There is no question that a sentencing court may sometimes justify its departure from the Guidelines based upon the inadequacy of a defendant's criminal history score. United States v. De Luna-Trujillo, 868 F.2d 122, 124 (5th Cir.1989); United States v. Fisher, 868 F.2d 128, 129-30 (5th Cir.1989). However, the Guidelines provisions treating adjustments for criminal history indicate that in considering a departure from the Guidelines,


the Commission intends that the court use, as a reference, the guideline range for a defendant with a higher or lower criminal history category, as applicable. For example, if the court concludes that the defendant's criminal history category of III significantly under-represents the seriousness of the defendant's criminal history, and that the seriousness of the defendant's criminal history most closely resembles that of most defendants with a category IV criminal history, the court should look to the guideline range specified for a defendant with a category IV criminal history to guide its departure.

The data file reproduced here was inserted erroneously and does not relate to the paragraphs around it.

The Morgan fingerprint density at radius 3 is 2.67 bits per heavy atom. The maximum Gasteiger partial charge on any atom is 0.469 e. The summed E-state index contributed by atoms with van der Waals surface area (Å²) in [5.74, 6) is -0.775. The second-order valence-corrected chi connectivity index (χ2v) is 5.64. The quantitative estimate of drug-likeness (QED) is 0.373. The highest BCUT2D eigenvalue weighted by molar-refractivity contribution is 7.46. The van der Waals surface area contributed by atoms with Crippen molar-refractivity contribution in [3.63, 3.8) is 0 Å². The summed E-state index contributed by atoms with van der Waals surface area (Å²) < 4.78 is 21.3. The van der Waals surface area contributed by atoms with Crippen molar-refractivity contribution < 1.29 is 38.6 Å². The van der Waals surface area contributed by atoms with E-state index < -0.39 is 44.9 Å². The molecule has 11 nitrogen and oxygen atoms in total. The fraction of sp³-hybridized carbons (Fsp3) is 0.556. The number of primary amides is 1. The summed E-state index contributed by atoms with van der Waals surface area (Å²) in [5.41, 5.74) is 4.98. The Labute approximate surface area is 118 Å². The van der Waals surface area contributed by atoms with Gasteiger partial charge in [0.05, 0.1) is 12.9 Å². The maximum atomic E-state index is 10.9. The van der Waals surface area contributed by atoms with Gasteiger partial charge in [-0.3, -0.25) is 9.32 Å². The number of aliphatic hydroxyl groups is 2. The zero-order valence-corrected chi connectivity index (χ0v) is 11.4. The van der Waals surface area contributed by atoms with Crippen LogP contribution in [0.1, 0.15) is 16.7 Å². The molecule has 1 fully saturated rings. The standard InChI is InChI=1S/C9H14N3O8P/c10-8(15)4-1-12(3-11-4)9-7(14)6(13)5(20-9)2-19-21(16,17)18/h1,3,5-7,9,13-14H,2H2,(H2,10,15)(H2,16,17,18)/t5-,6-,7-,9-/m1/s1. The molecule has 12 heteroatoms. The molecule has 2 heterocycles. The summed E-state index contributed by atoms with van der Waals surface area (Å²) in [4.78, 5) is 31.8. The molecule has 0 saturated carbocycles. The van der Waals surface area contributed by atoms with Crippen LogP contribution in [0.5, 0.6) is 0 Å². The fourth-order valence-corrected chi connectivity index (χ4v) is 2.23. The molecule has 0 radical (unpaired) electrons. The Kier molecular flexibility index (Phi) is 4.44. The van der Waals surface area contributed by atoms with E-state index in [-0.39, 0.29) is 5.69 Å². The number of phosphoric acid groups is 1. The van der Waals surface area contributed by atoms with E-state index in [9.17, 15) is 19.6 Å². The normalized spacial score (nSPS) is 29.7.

Guidelines Sec. 4A1.3.



In this case, we accept, as we should, the district judge's finding that category I does not adequately reflect defendant's criminal history, as that finding is not clearly erroneous and in fact appears entirely correct. See United States v. Mejia-Orosco, 867 F.2d 216, 221 (5th Cir.) (Per Curiam), on petition for rehearing, 868 F.2d 807 (5th Cir. 1989). The defendant, in 1977, was convicted twice for conspiracy to import aliens. These convictions were barely outside the ten-year limit of section 4A1.2(e)(2). Thus, the district court was justified in considering that a level of zero was not representative of defendant's true criminal history. Nevertheless, we conclude that the court should not have completely disregarded the Guidelines without further explanation.